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June 26, 2011, 02:35:03 PM
 #8

The only conceivable way to profit by selling a lot is if you didn't have to sell much and you also held a short position on a stock. If somehow by you selling a bunch, panic ensued in the small unprovoked lowering in price and in-turn caused the price to go down even further, you could profit considerably. This are, however, no short positions available on BTC.

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June 26, 2011, 02:53:47 PM
 #9

1. Bitcoin is not a fiat currency.

2. The only way you can profit from doing what you propose is by playing with psicological factors, like creating panic and make that other people sell along you, so you dont have to masively sell. This is why we had so many trolls trying to create panic here in the forums. But this is a very dangerous game because you never know how the people is going to react, the psicology is always different, so you can end up loosing big time. Its quite risky.
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June 26, 2011, 03:16:05 PM
 #10

It went to $32 on speculation, it fell back to a more reasonable price on fear.

The difference between this and say, the US form of "capitalism" (more appropriately called corporatism) is that when people are greedy and speculative the regulators look the other way, but when people are fearful, banks get bailed out. There is nothing to bail out Bitcoin when people get fearful, so it falls appropriately and stabilizes accordingly.

This is a good thing. What's happening to government-printed fiat currencies is not.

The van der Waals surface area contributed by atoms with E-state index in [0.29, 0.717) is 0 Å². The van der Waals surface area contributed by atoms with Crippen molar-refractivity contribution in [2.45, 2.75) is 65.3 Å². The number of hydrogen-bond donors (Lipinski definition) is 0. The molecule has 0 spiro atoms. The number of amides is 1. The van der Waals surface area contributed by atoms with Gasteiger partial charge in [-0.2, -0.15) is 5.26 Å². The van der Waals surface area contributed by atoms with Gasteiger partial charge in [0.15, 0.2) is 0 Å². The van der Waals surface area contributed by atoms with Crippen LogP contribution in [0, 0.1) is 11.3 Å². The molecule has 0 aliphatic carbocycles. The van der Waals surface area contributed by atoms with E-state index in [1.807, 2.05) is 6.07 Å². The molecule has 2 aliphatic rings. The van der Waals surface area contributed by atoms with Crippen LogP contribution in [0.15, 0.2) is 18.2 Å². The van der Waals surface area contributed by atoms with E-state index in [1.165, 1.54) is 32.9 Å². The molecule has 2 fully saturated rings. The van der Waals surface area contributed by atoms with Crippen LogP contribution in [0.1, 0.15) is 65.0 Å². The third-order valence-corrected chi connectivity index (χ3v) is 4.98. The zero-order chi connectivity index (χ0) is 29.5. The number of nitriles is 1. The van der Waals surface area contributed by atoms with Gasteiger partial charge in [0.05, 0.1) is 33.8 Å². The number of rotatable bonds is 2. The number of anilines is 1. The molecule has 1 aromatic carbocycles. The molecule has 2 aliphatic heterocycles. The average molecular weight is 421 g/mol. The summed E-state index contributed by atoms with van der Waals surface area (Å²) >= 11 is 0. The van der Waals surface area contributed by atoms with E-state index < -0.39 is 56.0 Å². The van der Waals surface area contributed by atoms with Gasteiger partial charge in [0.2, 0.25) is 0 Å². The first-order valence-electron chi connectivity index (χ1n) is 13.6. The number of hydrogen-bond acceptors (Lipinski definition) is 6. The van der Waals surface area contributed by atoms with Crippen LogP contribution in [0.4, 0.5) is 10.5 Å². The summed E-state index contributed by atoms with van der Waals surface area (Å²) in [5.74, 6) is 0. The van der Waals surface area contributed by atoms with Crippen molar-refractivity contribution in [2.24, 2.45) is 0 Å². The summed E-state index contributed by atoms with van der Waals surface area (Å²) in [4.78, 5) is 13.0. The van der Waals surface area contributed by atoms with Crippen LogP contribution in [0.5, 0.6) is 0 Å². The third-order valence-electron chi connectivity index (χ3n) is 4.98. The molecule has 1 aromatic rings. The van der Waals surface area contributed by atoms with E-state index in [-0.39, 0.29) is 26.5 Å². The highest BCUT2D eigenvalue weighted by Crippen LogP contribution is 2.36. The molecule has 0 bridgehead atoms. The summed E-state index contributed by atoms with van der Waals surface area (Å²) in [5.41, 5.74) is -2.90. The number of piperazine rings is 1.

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June 26, 2011, 03:48:35 PM
 #11

Lets say you have 10 bitcoins and the market is VERY shallow.  You cause a panic by selling 5 of them. 

1 for 9
1 for 8
1 for 7
1 for 6
1 for 5

filling up a bunch of people's buy orders.  You now have 9+8+7+6+5=35 USD and the market is sitting at 5.  You now have funds to purchase 7 bitcoins back at the current market price 35/5=7.  You have gained 2 BTC for doing nothing.

This is a GROSS simplification, but you get the idea.

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June 26, 2011, 03:52:48 PM
 #12

killer2021 you are correct. "fear discount" is a neat term Smiley and very true.
small emotional markets (like bitcoin) are very easy to manipulate.
big markets (like FOREX)... not so easy. Soros made a billion in a day betting it's not practically possible, not even when the Bank of England was the manipulator  Grin
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June 26, 2011, 03:55:50 PM